Kerri Shying

Kerri Shying was first published in Tharunka and Billy Blue in the 1980’s then Satellite, Users News, and other Sydney mags and journals. She published the Literary zine “Blanche” for surrealist art and writing in the ‘80’s, outing Adam Cullen as a cartoonist, among other folly. Years of publishing short stories, writing the Christmas Carol for Users’ News Prison Issue, dramaturgy at the Belvoir downstairs and drug user peer ‘independent scholar” and sex worker academic writing make up the grab bag of a wide ranging work life. Kerri has three of the Roland Robinson Awards for her short stories and poem, and this year was third in the Hunter Writer’s Centre Disability “Inclusion” Award. She is the Autocrat of the Republic of Gimptopia where her dog Max serves as the first dog.

Carrara 
A double tanka for Lyn 

Michelangelo 
used Carrara marble 
mined from a mountain 
where men still die stealing
the new way of pricing art 

my friend travelled 
to the ‘cathedral’ mountain
she stands in slurry
with marble dust in her hair 
     still as a statue

Lachlan Brown #1 On the night before I teach…

On the night before I teach…

I have this dream where I enter a hoarder’s house and discover that some of the rooms are being used as a kind of hotel. For some reason there is also a creative writing class set up in the living area, chairs carefully placed around huge piles of clothes and rubbish. I know that I am meant to teach this class, but after introducing myself I instead start talking about Gerald Murnane. I say that Gerald would probably hate creative writing classes, because his peculiar writing is an example of the opposite of any kind of advice one might receive in a writing class. Then Luke Carman (apparently in the class, somewhere up the back) pipes up and says, ‘I hate Gerald Murnane. I hate his work and everything he stands for.’ I am a little taken aback by this outburst, but then a great defender quickly appears from a sidedoor and interjects with an eloquent defence of Murnane’s work. The students sit there, dutifully taking notes.

 

Dylan Jones #31 Halloween Sky

Robert Verdon, #345, if

if

having four perfect lines

to rescue from backbeat time

plumb the plangent present

plain as a rolled oat

on a golden spoon

succulent enough to plant upon the moon

 

 

 

Rob Schackne #131 – The Visit

The Visit

One day in July
three men came

in the same suits
they were polite

we need ya to stay
on the other side

I asked them where
the other side was

see that corner well
don’t go there anymore

Kristen de Kline #22 – Five blue figures

This one comes out of nowhere,
that’s what the guy who wrote it says.

Nobody seemed to know what it means:
“There’s five blue figures on a white circle” …
… something about making arrangements, keeping each other in line.

’82. At parties you hear people saying:
it’s based on numerology
five figure settlements
doodles on a note-pad
colour therapy
divorce lawyers
call centres
shrinks

On You Tube you watch the scratched over clip of the Blams:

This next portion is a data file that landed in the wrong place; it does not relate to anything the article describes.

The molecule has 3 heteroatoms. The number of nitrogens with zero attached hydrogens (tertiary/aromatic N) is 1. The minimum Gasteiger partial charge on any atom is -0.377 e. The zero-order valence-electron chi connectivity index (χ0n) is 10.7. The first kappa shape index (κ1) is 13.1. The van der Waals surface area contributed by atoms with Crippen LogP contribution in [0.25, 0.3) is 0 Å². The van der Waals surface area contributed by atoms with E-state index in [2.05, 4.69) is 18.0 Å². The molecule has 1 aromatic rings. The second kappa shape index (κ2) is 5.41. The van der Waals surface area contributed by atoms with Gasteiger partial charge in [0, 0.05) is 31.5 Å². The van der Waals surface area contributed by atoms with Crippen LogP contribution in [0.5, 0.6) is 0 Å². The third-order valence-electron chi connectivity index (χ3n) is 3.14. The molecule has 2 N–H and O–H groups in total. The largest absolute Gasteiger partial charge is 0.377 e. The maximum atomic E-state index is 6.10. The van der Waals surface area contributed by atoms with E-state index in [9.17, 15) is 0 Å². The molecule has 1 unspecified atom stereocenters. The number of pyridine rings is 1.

punk boys
skinny
nervous
young
off-beam
dangling on a knife-edge

’82. Night before dole day, we raid the roach jar, roll-another-number
crank up ‘Don’t fight it Marsha’ on the turntable
sit in the living room in Kilmore Street with the blackened out windows
as if we’ve gone back to the London Blitz
Does anyone get the lyrics: ‘There’s five blue figures on a white circle’?
Moira says she knew the chick it was written for, it always made her cry,
it was about her relationship
break
down.
Then the skinhead, who ends up inside for dealing,
can’t remember his name,
just the pet rat on the shoulder of his army jacket,
the birth mark stain strangling his neck
like a vicious love bite.
He tells us:
It’s written by a punk who wants to write songs about the way we live
getting wasted
smashing cars
but they never go anywhere
so he ends up writing lyrics all about
landscapes
dreams
household appliances

Nobody seems to know what it means.
Five blue figures on a white circle.
This one comes out of nowhere goes nowhere comes out of nowhere.

Sarah St Vincent Welch #290 Cloth

a lap for children
cover for bruised knees
pocket for wooden pegs
catcher of stains and tears
patchwork gala of pain
where the peels curled
you fronting up for work
fronting up for work
the tie tightened
hand behind
thread
finger knot
here, where I hid my face

Lizz Murphy – # 303: Head xxxviii. This has become my language –

Media: Oil pastel & found text. Size: A6.

Sorry folks a few more heads – can’t haul a word out of me currently

Mikaela Castledine #299 – #303 The Sea

299

We are always trying and failing

to write new poems about the sea

but they have all been written before

and been mostly sunk

in the greening deep

300

The sea is

an epiglottal flood

a snorting catarrh

a misting cataract across your vision

the sea is an infection in a fracture

an oozing effluvian wound

that needs salt washing

before it eats away

The sea grows in the belly swelling

spreads through the vessels to the nodes

it cannot be contained cut out or chemo-ed

and will get you in the end

301

The sea is old skin

pinch pleated

easily bruised

festering beneath

slow to heal over

Punch drunk and reeling

choking

the sea swallows its own tongue

302

The sea is never happy

anxiety quelled

by obsessive and compulsive

washing and rewashing

303

The sea is vocal

all the sirens shanties and odes

are only air suck blown and redirected

through the conch of a shell sky

curled over a sea horizon

The sea is mezzo

the sea is baritone

Kit Kelen #304 – Dido

304
Dido
love is a wrestle
from the ground up
man, woman
and/or
make a tree
put out leaves
it takes attention
you have to know the tune
forget the words
they’ll come to you
and burn
love has us by the short and curlies
trim and it comes back thicker
raze to the ground
there’s a myth like Carthage
elephants over the Alps
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